Not hard to figure out that my Open Carry was written not long after the November election. I’d begun to fear it wouldn’t find a home, but then a Canadian humor magazine accepted it. Read it now in The Dirty Pool.
An online flash-fiction literary magazine that hopes to Knock Your Socks Off has just published the shortest story I’ve tried yet. Read it here. (PS: The Attenborough video was real; the rest, imagined. And I’ve never even considered MENSA membership)
I this month read – and happily clipped – a New Yorker article explaining and defending, among other niceties of punctuation, the magazine’s insistence on the “serial” comma (following the last and of a series).
A kindred soul! I’ve seen recently too many defenses of sloppy editing, punctuation and word choice. In an era of compressed texts and tweets, it is argued, the finer points of communication are for old fuddy-duddies; the younger generation intuits fine distinctions from context.
Nonsense. Language must be rigorously used to be precisely understood, whether in novels or short stories or news articles.
I remember fondly learning the difference between rebut and refute from a grizzled copy editor at The Hartford Times, a WWII veteran who lacked my B.A. but was a better wordsmith. To be an objective journalist, he explained, I shouldn’t imply who might have won an argument: I could report that A rebutted – countered – B’s argument, but not that A had refuted – disproven – it.
Alas, such niceties fade. Dictionary.com nowadays agrees that refute means “to prove to be false or erroneous,” but allows rebut to mean not only “to oppose by contrary proof,” but also (as a third choice) “to refute by evidence or argument.” !!! Another loss of verbal precision, and with it the ability to guard the journalist’s impartiality.
My copy editor mentor taught me not to use other verbs. A shouldn’t point out B’s error, for instance: That implies there’s something there to be pointed out; use claim or charge. Similarly don’t use call attention to. You can probably think of other examples yourself.
Sadly, newspapers can’t afford to hire as many copy editors as I remember. Even the New York Times is eliminating one of six routine stops on a typical article’s review before publication. We can expect to see more imprecise or misleading phrasing in print — and even more online, where precision too succumbs to haste.
And don’t get me started on the disappearing subjunctive mood, to express doubt, conditionality or improbability. In the right context, I think anyone can still understand the difference between “Tom may have broken Joe’s jaw; they headed to the ER” and “Tom might have broken Joe’s jaw had not Charlie intervened.” But there are far more instances where was/were, may/might, can/could, will/would express subtleties that are too often lost by a generation that didn’t spend much school time studying grammar or parsing sentences.
Going back to the serial comma, sometimes called the Oxford or Harvard comma: The New York Times reported this month on a labor case that turned on the ambiguity of a Maine state law that failed to use a final comma. Read it here.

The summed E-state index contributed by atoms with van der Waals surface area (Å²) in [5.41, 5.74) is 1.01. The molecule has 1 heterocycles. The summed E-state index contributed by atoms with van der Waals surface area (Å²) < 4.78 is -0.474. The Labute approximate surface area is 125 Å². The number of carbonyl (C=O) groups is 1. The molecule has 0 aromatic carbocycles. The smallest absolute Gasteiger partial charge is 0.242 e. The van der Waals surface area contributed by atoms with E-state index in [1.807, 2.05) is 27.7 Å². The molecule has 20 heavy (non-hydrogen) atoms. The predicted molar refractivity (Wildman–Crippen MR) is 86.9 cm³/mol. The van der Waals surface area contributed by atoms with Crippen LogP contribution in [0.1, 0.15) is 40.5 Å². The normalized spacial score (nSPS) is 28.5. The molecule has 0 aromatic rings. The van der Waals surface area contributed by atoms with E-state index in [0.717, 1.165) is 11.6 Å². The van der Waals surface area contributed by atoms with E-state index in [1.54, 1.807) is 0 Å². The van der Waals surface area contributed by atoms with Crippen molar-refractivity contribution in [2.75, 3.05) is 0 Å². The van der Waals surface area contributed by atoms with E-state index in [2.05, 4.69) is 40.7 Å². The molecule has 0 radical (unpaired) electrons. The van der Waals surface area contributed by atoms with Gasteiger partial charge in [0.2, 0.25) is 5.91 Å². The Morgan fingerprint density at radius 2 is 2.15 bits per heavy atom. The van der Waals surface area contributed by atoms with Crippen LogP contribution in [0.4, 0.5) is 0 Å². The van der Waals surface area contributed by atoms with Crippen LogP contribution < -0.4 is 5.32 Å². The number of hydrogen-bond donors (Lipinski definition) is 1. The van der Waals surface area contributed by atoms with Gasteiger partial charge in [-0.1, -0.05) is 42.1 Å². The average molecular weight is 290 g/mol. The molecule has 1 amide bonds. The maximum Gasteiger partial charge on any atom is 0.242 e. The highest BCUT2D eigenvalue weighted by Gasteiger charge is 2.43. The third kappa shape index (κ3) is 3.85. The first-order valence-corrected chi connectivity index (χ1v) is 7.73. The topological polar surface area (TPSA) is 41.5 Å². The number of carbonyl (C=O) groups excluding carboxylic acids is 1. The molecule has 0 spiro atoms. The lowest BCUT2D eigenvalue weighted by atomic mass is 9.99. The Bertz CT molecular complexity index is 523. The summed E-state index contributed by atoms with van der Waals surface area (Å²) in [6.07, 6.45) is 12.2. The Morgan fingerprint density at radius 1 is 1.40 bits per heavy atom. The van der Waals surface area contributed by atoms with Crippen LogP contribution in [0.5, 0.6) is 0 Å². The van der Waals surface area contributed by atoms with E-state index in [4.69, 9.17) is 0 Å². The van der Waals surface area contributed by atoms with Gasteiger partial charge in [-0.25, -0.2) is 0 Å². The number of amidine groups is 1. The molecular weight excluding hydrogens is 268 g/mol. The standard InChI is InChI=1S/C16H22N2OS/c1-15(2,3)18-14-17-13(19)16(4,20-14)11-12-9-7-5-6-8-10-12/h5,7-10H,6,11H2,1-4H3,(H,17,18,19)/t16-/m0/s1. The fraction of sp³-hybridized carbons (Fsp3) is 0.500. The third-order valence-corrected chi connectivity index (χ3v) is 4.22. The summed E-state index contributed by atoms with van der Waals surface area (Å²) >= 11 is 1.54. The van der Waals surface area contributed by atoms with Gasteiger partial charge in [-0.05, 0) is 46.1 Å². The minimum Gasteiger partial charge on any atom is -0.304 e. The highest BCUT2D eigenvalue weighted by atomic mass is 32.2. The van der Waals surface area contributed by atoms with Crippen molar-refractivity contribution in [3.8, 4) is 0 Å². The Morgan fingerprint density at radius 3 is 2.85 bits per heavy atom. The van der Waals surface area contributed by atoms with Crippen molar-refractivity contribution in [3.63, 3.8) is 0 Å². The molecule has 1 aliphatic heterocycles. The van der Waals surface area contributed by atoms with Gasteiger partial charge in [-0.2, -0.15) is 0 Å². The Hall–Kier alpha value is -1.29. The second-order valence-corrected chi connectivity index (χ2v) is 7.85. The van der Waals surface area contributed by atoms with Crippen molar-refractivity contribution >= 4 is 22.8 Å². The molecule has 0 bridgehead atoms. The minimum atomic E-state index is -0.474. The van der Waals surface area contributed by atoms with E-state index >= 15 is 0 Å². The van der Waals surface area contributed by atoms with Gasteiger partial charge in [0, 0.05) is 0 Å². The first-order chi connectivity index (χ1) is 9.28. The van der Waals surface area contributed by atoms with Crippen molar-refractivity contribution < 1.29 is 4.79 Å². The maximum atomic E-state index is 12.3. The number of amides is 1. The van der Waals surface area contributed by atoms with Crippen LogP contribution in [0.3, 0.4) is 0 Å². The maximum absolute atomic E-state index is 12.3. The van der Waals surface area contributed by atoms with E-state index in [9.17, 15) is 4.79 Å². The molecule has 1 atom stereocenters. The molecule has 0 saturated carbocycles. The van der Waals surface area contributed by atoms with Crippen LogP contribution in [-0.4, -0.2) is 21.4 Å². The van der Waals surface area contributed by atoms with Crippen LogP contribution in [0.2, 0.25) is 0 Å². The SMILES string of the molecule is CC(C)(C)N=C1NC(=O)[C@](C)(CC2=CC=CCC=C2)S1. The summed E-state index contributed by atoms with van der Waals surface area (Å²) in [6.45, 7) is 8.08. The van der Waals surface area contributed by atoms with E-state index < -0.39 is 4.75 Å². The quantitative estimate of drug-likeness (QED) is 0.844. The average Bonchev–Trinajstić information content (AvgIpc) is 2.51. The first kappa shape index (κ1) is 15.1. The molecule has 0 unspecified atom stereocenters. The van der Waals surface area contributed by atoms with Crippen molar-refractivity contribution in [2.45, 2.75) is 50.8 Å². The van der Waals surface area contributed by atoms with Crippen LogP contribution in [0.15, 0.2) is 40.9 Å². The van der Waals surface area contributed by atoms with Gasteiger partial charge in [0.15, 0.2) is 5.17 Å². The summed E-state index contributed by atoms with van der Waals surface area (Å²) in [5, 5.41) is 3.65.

The New Yorker’s Daniel Wenger, the kindred soul I mentioned initially, offers several amusing illustrations of ambiguity when the serial comma is omitted. Among them, my favorite: “This book is dedicated to my parents, Ayn Rand and God.”
Texters and tweeters, en garde! You may be missing something, or failing to convey your full meaning. Let’s hear it for grammar, punctuation and punctilious use of words.
The owner of an old-fashioned hardware store has a last look around before anything unsold in his going-out-of-business sale will go to the highest bidder at auction. Published now at the online Canadian literary magazine (click here==>), Literary Heist.
Yellow Chair Review liked my “Customer Service” so well they accepted it before their deadline for submissions — another thank-you to Bartleby Snopes.
BTW: brings my count of accepted short stories up to sixteen. Now if I could find a publisher who liked one of the novellas or the novel . . . .
Get a taste of “Customer Service” here — and pay attention to the agent’s name.
The rules were absolute: every word within quotes, not even a he-said/she-said.
That was the challenge offered in October by Bartleby Snopes, an online-and-print literary magazine founded in Minneapolis eight years ago. Not an entirely unique idea: Ernest Hemingway’s Hills Like White Elephants is almost entirely dialogue. Nonetheless, a challenge that might be fun.
And Snopes did what I wish every litmag editor would do: Kept what it thought were its best five submissions at any point, promising to report within a few days whether my submission had or had not made it into that probably-publish pile. And if the answer was no, authors were invited to try again, for no additional submission fee.
My first effort, Tattoos, didn’t make the cut — but I kinda liked it, and promptly sent it out to a few others. It was almost as promptly accepted and is now published online by Dime Show Review.
Meantime, I was having fun with the Snopes challenge, so whipped up another, Customer Service. Rejected. Tried again with The Whole Truth. Also rejected. Both have likewise been sent out to others. I especially like the last of the three, and am confident it, too, will find a home. You can get a taste of them (and give me reaction) from Works in Progress on the grey menu bar.
You can read the five Barnaby Snopes winners in January, in its Issue 15. Sad to say, that will apparently be the last issue; editor/founder Nathaniel Tower announced on his blog that he want to put more time and effort into his own writing. A pity.
Meanwhile, you can read my Tattoos online at Dime Show Review — and I’ll keep you posted on the fate of the other two that I wrote to meet Tower’s challenge.